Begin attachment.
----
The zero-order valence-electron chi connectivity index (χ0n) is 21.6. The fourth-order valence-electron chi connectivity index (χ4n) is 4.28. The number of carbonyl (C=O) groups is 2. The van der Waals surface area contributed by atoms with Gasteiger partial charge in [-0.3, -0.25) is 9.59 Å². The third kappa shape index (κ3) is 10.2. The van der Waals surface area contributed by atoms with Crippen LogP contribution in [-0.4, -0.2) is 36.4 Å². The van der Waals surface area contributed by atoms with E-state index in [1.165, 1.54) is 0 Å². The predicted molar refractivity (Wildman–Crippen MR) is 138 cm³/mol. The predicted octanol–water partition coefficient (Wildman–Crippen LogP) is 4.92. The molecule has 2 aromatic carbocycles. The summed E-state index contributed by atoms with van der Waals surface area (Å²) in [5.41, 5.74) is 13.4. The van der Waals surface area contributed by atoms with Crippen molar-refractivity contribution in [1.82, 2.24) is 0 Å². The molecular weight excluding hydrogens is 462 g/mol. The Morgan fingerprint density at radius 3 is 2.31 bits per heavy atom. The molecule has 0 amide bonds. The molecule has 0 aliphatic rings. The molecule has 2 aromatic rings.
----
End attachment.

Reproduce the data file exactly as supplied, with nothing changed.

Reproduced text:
The zero-order valence-electron chi connectivity index (χ0n) is 21.6. The fourth-order valence-electron chi connectivity index (χ4n) is 4.28. The number of carbonyl (C=O) groups is 2. The van der Waals surface area contributed by atoms with Gasteiger partial charge in [-0.3, -0.25) is 9.59 Å². The third kappa shape index (κ3) is 10.2. The van der Waals surface area contributed by atoms with Crippen LogP contribution in [-0.4, -0.2) is 36.4 Å². The van der Waals surface area contributed by atoms with E-state index in [1.165, 1.54) is 0 Å². The predicted molar refractivity (Wildman–Crippen MR) is 138 cm³/mol. The predicted octanol–water partition coefficient (Wildman–Crippen LogP) is 4.92. The molecule has 2 aromatic carbocycles. The summed E-state index contributed by atoms with van der Waals surface area (Å²) in [5.41, 5.74) is 13.4. The van der Waals surface area contributed by atoms with Crippen molar-refractivity contribution in [1.82, 2.24) is 0 Å². The molecular weight excluding hydrogens is 462 g/mol. The Morgan fingerprint density at radius 3 is 2.31 bits per heavy atom. The molecule has 0 amide bonds. The molecule has 0 aliphatic rings. The molecule has 2 aromatic rings.